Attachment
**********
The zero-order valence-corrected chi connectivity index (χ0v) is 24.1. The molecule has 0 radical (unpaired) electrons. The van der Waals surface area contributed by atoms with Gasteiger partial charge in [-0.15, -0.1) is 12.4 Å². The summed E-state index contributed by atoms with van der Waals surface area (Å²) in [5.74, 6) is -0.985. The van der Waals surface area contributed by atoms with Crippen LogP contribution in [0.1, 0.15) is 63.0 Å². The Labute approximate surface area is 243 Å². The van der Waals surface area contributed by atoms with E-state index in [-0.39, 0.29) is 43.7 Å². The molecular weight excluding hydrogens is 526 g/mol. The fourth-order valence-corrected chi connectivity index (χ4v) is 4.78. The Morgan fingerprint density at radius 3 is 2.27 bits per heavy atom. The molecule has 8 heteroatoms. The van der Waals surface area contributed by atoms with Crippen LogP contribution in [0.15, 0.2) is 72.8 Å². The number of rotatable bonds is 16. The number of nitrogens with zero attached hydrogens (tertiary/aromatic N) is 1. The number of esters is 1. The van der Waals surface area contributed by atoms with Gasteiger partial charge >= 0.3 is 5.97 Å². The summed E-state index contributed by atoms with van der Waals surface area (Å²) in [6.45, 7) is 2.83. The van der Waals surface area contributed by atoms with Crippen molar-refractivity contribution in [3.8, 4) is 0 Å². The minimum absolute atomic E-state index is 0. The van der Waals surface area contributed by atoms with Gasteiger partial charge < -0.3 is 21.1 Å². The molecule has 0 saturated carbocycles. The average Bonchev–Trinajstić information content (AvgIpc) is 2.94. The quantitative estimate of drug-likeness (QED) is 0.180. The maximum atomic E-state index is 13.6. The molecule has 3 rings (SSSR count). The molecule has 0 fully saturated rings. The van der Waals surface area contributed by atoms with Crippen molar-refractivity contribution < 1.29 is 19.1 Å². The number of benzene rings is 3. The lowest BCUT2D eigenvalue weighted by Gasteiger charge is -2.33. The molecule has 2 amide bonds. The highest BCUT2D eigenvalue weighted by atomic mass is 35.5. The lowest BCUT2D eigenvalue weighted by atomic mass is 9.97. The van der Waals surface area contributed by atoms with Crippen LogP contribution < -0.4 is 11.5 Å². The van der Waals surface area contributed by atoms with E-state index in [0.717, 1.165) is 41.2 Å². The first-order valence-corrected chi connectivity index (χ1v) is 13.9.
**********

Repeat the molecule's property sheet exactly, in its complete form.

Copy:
The zero-order valence-corrected chi connectivity index (χ0v) is 24.1. The molecule has 0 radical (unpaired) electrons. The van der Waals surface area contributed by atoms with Gasteiger partial charge in [-0.15, -0.1) is 12.4 Å². The summed E-state index contributed by atoms with van der Waals surface area (Å²) in [5.74, 6) is -0.985. The van der Waals surface area contributed by atoms with Crippen LogP contribution in [0.1, 0.15) is 63.0 Å². The Labute approximate surface area is 243 Å². The van der Waals surface area contributed by atoms with E-state index in [-0.39, 0.29) is 43.7 Å². The molecular weight excluding hydrogens is 526 g/mol. The fourth-order valence-corrected chi connectivity index (χ4v) is 4.78. The Morgan fingerprint density at radius 3 is 2.27 bits per heavy atom. The molecule has 8 heteroatoms. The van der Waals surface area contributed by atoms with Crippen LogP contribution in [0.15, 0.2) is 72.8 Å². The number of rotatable bonds is 16. The number of nitrogens with zero attached hydrogens (tertiary/aromatic N) is 1. The number of esters is 1. The van der Waals surface area contributed by atoms with Gasteiger partial charge >= 0.3 is 5.97 Å². The summed E-state index contributed by atoms with van der Waals surface area (Å²) in [6.45, 7) is 2.83. The van der Waals surface area contributed by atoms with Crippen molar-refractivity contribution in [3.8, 4) is 0 Å². The minimum absolute atomic E-state index is 0. The van der Waals surface area contributed by atoms with Gasteiger partial charge < -0.3 is 21.1 Å². The molecule has 0 saturated carbocycles. The average Bonchev–Trinajstić information content (AvgIpc) is 2.94. The quantitative estimate of drug-likeness (QED) is 0.180. The maximum atomic E-state index is 13.6. The molecule has 3 rings (SSSR count). The molecule has 0 fully saturated rings. The van der Waals surface area contributed by atoms with Crippen molar-refractivity contribution < 1.29 is 19.1 Å². The number of benzene rings is 3. The lowest BCUT2D eigenvalue weighted by Gasteiger charge is -2.33. The molecule has 2 amide bonds. The highest BCUT2D eigenvalue weighted by atomic mass is 35.5. The lowest BCUT2D eigenvalue weighted by atomic mass is 9.97. The van der Waals surface area contributed by atoms with Crippen LogP contribution < -0.4 is 11.5 Å². The van der Waals surface area contributed by atoms with E-state index in [0.717, 1.165) is 41.2 Å². The first-order valence-corrected chi connectivity index (χ1v) is 13.9.